Talking to your children about tragedies
Michael Weinberg, PhD, LPC is a Sr. Mgr. in Behavioral Health Services at Banner Thunderbird Medical Center. His office can be reached at (602) 865-5437.
Question: It’s not always possible to shield our children from witnessing or hearing about tragic or violent events, such as what happened at Sandy Hook Elementary School in Newtown, Connecticut. How can parents discuss such horrible events with their children?
Answer: Recent shootings and violent events across the country have left many of us upset, concerned, and confused. Trying to explain how or why tragedies like these occur is difficult among adults, let alone having to explain them to children.
Horrific events, like what took place at Sandy Hook, not only impact communities where the events occur, but can impact children and adults thousands of miles away. Further, although deaths in school settings are quite rare, violence is not. In 2010, nearly 830,000 violent incidences among students 12-18 years old were reported, according to the Centers for Disease Control and Prevention. As a result, parents need to be prepared to talk about tragic and/or violent events with their children.
So how do parents have this discussion with their children? There really is no one answer. What you tell a 6-year-old would likely sound very different from what you say to a 14-year-old. A good place for parents to begin is by asking children questions to gauge what they know, how they may be feeling, and what they may be thinking about. The answers to these questions will help parents hone in on where to steer the conversation. Instead of preparing a planned speech, the child’s specific concerns, thoughts, or feelings about what happened should drive the conversation.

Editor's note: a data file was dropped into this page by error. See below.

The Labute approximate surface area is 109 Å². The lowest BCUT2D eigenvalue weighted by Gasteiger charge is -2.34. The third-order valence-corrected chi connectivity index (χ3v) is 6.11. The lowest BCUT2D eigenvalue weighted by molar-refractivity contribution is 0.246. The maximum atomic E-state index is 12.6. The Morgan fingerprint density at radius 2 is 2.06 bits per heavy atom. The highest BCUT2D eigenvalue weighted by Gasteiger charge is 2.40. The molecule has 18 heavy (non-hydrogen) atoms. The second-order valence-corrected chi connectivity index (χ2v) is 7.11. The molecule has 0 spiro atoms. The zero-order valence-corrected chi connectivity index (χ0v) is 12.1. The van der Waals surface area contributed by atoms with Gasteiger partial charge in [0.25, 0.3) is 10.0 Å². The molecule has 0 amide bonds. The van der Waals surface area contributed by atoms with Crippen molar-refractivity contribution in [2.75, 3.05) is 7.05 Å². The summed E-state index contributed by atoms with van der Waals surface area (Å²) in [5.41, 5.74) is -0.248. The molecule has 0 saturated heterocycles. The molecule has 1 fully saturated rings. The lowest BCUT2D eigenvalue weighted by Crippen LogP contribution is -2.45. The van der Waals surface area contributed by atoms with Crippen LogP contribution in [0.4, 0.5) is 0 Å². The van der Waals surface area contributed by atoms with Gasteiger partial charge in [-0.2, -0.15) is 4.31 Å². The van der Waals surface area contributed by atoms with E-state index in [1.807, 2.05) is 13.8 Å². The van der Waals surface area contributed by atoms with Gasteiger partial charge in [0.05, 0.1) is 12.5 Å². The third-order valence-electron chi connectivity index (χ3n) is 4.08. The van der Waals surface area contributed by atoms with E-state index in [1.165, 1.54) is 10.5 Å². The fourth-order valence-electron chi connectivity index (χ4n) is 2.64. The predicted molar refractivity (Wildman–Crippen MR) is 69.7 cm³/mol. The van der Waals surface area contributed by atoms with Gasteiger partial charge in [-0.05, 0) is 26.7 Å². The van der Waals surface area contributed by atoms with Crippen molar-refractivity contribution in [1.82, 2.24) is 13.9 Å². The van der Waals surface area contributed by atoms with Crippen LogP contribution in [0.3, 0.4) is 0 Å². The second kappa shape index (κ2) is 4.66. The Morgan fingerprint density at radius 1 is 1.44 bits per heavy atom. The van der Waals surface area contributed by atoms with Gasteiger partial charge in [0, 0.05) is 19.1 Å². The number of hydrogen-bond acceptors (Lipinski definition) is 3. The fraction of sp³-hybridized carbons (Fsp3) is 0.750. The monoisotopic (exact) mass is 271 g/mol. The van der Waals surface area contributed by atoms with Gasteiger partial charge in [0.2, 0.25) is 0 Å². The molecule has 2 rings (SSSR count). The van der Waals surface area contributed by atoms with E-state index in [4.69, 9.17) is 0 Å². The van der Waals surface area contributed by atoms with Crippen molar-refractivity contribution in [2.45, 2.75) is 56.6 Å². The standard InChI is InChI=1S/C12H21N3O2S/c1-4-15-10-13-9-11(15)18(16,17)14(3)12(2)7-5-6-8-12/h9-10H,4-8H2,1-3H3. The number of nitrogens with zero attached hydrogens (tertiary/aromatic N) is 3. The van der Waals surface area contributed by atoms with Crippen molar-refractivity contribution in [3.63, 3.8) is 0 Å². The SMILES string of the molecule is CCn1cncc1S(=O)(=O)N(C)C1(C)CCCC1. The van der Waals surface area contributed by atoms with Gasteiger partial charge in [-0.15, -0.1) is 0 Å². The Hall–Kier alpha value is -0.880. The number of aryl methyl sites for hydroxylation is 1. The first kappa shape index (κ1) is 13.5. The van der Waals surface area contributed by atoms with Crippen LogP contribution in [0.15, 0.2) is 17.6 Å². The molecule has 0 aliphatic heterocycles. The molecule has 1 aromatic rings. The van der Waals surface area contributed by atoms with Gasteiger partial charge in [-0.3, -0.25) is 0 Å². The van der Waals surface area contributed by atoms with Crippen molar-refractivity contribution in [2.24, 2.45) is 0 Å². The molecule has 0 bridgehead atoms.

Parents should also know that it’s okay to admit to their children that they are confused and don’t really understand how or why these things happen. Terrible events like these are so far outside our value system and way of thinking that it’s hard to wrap our heads around. Very few people have the skills or experience to work through tragic circumstances. Because of this, another thing parents should recognize is that professional support and resources are available. Whether it’s a local mental health center, a therapist, or counselor, there are specialists and resources which can help children and families work through and cope with tragedy. It is never too early to call for help.